As a self-employed business owner you can claim the business element of the cost of running a car.
The business element is found by comparing the number of miles of business travel with the total number of miles travelled in the year.
It is recommended that you use a mileage log for your business travel, your record should include, date, purpose of journey, your start point, destination and the number of miles travelled.
Normal home to work commuting will not be classed as business travel for tax purposes.
As an alternative to claiming a suitable proportion of running costs, sole traders and business partners can instead claim fixed mileage rates for business travel in their own motor vehicle.
For cars the mileage rates are .45p per mile for the first 10,000 miles and 0.25p per mile thereafter.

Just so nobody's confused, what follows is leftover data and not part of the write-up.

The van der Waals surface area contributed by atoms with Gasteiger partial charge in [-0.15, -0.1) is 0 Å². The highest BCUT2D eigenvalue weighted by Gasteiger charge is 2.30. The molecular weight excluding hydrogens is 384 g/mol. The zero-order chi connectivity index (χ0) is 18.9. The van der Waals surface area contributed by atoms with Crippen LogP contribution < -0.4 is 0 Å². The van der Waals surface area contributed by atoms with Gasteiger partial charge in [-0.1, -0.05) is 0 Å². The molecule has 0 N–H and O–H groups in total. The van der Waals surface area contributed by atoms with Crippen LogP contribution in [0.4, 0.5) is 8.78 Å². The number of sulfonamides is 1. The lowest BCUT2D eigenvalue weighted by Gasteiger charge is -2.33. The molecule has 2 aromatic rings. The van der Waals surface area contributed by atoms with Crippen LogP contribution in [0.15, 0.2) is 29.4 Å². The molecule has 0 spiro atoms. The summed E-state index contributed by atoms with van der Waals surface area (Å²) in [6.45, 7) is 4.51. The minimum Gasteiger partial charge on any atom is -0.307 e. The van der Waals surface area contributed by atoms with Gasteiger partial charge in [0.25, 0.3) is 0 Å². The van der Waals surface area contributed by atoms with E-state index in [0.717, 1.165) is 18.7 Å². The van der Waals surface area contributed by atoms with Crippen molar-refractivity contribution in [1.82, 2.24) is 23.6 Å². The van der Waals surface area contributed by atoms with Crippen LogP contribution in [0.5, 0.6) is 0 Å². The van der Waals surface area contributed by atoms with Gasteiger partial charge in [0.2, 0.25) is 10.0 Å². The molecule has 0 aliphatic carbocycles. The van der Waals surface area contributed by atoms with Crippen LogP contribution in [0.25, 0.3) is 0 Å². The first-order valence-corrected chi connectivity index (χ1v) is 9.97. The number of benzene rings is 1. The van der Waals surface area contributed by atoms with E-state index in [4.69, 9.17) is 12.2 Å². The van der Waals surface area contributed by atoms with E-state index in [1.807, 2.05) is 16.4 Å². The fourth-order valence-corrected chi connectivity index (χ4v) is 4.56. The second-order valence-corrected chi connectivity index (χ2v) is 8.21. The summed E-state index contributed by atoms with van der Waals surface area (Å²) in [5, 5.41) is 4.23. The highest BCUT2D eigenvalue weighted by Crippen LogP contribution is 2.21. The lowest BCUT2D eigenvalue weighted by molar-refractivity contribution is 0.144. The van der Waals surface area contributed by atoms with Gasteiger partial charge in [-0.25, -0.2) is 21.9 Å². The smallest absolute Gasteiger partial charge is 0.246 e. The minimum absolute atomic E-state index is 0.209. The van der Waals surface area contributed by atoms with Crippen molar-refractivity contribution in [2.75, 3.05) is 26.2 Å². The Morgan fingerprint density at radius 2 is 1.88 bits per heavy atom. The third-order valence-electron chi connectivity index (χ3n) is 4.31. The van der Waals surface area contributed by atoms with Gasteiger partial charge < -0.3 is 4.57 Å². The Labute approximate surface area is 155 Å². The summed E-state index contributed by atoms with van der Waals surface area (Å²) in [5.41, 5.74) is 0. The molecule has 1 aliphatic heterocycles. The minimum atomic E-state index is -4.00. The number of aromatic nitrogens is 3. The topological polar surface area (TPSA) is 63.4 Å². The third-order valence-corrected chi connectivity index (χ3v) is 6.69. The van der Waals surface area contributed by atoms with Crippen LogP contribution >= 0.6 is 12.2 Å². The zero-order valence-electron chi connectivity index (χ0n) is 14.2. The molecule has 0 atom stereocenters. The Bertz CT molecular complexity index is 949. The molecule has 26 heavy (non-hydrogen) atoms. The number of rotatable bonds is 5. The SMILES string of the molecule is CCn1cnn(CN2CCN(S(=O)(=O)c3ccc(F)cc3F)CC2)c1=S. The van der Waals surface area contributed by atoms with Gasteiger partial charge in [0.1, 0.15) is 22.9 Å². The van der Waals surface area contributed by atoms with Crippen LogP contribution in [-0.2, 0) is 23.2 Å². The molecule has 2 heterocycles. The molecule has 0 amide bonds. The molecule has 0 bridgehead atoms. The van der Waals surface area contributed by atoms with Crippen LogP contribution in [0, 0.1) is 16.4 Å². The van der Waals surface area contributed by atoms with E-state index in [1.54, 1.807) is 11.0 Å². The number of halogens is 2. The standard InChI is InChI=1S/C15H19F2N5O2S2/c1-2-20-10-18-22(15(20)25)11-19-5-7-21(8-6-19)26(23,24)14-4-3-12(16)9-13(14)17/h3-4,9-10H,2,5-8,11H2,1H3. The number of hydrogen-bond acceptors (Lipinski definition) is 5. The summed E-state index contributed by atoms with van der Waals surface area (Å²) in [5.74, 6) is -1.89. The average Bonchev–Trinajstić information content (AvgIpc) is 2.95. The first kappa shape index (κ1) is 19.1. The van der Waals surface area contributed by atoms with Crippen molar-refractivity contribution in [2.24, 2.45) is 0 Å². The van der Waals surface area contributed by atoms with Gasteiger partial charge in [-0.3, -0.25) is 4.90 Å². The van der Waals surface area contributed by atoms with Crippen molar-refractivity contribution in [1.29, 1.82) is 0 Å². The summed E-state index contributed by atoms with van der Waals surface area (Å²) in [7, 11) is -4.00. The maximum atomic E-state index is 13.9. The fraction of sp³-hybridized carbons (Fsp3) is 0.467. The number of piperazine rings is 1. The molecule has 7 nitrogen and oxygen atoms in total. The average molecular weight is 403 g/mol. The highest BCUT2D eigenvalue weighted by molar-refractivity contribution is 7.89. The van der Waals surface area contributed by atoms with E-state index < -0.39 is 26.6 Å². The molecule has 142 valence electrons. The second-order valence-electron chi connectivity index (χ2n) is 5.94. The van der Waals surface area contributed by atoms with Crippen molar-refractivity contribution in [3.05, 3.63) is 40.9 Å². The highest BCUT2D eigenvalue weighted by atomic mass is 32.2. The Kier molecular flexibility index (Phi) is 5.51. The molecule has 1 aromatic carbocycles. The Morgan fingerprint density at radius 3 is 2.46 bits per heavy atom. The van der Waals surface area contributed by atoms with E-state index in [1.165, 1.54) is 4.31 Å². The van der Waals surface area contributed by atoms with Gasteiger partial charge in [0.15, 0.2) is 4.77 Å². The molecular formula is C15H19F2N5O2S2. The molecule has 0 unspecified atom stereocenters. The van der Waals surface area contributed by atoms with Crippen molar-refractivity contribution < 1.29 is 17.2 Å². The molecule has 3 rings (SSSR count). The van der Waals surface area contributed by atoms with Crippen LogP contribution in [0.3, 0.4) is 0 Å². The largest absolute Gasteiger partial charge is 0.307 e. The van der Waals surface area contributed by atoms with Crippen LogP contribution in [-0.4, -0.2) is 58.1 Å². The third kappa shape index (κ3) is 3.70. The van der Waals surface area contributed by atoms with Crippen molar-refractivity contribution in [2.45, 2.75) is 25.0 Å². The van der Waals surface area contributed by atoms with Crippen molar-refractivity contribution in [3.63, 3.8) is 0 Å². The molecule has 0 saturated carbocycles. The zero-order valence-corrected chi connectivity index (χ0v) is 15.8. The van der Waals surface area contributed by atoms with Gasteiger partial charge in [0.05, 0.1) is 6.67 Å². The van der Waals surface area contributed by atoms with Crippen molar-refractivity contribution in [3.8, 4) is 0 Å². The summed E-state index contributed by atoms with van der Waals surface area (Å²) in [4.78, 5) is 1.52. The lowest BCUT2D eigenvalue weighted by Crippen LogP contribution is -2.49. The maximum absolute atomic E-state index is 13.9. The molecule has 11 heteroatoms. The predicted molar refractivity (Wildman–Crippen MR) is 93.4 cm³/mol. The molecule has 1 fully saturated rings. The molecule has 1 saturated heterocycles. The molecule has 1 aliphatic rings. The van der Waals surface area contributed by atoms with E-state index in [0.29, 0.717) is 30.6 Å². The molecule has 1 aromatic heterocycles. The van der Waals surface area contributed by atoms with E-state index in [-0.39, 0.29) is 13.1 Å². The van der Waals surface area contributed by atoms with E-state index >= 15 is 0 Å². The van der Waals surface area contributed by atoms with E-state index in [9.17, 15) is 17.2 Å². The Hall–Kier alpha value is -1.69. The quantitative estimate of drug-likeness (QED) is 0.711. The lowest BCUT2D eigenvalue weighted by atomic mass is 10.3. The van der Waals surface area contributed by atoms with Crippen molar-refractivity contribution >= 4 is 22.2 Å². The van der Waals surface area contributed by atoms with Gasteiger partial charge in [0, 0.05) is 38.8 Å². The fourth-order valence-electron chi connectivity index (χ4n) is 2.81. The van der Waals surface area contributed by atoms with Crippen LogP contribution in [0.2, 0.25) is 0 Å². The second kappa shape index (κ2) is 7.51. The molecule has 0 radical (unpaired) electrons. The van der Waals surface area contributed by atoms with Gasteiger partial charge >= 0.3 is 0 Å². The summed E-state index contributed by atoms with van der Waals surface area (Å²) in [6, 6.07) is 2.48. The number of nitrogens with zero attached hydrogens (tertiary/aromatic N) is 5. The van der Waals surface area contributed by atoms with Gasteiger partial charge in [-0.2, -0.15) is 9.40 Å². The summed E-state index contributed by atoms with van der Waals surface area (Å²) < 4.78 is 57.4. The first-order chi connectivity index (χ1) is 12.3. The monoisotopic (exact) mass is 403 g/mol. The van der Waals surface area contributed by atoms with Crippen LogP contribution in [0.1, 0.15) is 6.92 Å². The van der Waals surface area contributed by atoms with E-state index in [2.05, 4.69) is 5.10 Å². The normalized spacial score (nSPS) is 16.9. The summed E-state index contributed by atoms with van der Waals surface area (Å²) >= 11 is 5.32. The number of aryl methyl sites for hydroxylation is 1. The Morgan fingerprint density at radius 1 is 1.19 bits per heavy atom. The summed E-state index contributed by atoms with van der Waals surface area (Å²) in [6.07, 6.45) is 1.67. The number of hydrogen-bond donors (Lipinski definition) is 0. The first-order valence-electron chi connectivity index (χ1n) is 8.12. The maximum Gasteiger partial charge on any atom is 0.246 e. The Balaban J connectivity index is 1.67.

The mileage rate is designed to take into account the the costs of buying, running and maintaining your vehicle, such as fuel, oil, servicing, repairs, insurance, vehicle excise duty and MOT.
The rate also covers depreciation of the vehicle i.e. it's loss in value over time.
You can't make additional claims for any of these things.
If you have claimed the cost of the vehicle through your business via capital allowances, then you can't use the mileage method and must use full cost method instead.
Any fines or penalties you incur cannot be re-claimed as a business expense.